US Securitized Real Estate Securities Posted the Strongest Gain Last Week
Securitized real estate securities in the US posted the strongest gain for the major asset classes last week, based on a set of exchange-traded products.
During a week a mixed results for global markets overall, the strong advance in real estate investment trusts (REITs) is a conspicuous upside outlier.
Vanguard Real Estate (VNQ) jumped 2.8% over the five trading days through August 17. Last week’s gain lifted the ETF to a two-year high.
A combination of softer Treasury yields, risk-off sentiment, and a solid earnings season for REITs provided a healthy tailwind for this corner of the market, according to Hoya Capital Real Estate. “There are signs that real estate fundamentals have entered a period of reacceleration, powered by stronger-than-expected economic growth,” the consultancy advised on Friday.
Last week’s worst performer among the major asset classes: stocks in emerging markets(NYSEARCA:EEM). Vanguard FTSE Emerging Markets (VWO) lost 2.4%. The slide marks the third straight weekly decline for the ETF, which closed on Friday near its lowest price in more than a year.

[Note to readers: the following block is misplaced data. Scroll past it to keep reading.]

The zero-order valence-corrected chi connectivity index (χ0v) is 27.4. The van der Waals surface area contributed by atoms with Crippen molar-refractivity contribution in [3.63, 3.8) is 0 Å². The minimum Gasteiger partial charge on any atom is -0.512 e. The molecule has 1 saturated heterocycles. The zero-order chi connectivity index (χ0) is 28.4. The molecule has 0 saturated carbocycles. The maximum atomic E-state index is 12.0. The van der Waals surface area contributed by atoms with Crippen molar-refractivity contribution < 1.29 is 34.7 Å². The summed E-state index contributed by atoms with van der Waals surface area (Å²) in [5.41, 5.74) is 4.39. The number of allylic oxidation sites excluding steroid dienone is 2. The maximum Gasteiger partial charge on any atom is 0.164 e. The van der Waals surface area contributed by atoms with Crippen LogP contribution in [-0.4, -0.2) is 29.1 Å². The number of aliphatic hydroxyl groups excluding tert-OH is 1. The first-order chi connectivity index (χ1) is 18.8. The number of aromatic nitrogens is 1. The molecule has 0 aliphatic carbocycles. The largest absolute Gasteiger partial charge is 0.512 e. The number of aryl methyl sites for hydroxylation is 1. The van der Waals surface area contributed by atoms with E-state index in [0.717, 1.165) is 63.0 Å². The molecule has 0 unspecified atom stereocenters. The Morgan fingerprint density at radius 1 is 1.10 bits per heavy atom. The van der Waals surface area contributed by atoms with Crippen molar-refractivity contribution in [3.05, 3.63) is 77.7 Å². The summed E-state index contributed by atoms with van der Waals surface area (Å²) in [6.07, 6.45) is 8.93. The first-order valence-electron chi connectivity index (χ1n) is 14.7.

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“We don’t think it’s time to add back risk in emerging markets despite cheaper valuations and lighter positioning,” according to a research note from Morgan Stanley, Bloomberg reports. “Instead, we recommend de-risking EM portfolios further.”
For the one-year trend, US equities remain the leader by a wide margin. Vanguard Total Stock Market (VTI) closed up 20.4% on Friday vs. the year-earlier price (including distributions). The strong gain is far and away the leader for the 12-month change.
Note, however, that the recent strength in US REITs has propelled VNQ to second place for one-year results, albeit with a relatively modest 5.6% vs. VTI’s stellar rise.
The worst one-year performance at the moment for the major asset classes: bonds in emerging markets. VanEck Vectors JP Morgan Emerging Market Local Currency Bond (EMLC) is in the red by 8.7% for the trailing one-year period.
Ranking the major asset classes by drawdown continues to reflect broadly defined commodities with the biggest peak-to-trough slide. The iPath Bloomberg Commodity Total Return (DJP) is nearly 50% below its previous peak.
Meantime, junk bonds in the US are posting the smallest current drawdown. SPDR Bloomberg Barclays High Yield Bond (NYSEARCA:JNK) closed last week fractionally below its previous peak.